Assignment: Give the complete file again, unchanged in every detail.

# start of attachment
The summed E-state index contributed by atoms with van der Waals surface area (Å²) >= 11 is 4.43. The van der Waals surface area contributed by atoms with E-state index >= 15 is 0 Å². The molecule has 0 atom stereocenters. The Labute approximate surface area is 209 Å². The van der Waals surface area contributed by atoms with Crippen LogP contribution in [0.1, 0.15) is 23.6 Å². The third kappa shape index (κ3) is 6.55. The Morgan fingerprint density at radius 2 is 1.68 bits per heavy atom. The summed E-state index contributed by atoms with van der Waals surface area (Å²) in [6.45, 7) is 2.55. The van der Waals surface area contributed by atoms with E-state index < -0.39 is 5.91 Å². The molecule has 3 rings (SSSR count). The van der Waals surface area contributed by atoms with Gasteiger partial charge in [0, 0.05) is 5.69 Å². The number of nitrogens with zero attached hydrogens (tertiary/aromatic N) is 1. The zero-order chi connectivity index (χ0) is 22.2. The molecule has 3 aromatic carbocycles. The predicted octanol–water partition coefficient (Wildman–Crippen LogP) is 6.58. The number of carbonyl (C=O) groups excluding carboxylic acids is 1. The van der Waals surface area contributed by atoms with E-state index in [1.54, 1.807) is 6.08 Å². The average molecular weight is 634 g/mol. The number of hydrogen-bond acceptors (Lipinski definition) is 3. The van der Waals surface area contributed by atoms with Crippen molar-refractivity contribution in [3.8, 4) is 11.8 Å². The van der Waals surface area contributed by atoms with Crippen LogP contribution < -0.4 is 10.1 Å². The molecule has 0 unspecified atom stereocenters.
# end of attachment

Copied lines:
The summed E-state index contributed by atoms with van der Waals surface area (Å²) >= 11 is 4.43. The van der Waals surface area contributed by atoms with E-state index >= 15 is 0 Å². The molecule has 0 atom stereocenters. The Labute approximate surface area is 209 Å². The van der Waals surface area contributed by atoms with Crippen LogP contribution in [0.1, 0.15) is 23.6 Å². The third kappa shape index (κ3) is 6.55. The Morgan fingerprint density at radius 2 is 1.68 bits per heavy atom. The summed E-state index contributed by atoms with van der Waals surface area (Å²) in [6.45, 7) is 2.55. The van der Waals surface area contributed by atoms with E-state index < -0.39 is 5.91 Å². The molecule has 3 rings (SSSR count). The van der Waals surface area contributed by atoms with Gasteiger partial charge in [0, 0.05) is 5.69 Å². The number of nitrogens with zero attached hydrogens (tertiary/aromatic N) is 1. The zero-order chi connectivity index (χ0) is 22.2. The molecule has 3 aromatic carbocycles. The predicted octanol–water partition coefficient (Wildman–Crippen LogP) is 6.58. The number of carbonyl (C=O) groups excluding carboxylic acids is 1. The van der Waals surface area contributed by atoms with E-state index in [1.54, 1.807) is 6.08 Å². The average molecular weight is 634 g/mol. The number of hydrogen-bond acceptors (Lipinski definition) is 3. The van der Waals surface area contributed by atoms with Crippen molar-refractivity contribution in [3.8, 4) is 11.8 Å². The van der Waals surface area contributed by atoms with Crippen LogP contribution < -0.4 is 10.1 Å². The molecule has 0 unspecified atom stereocenters.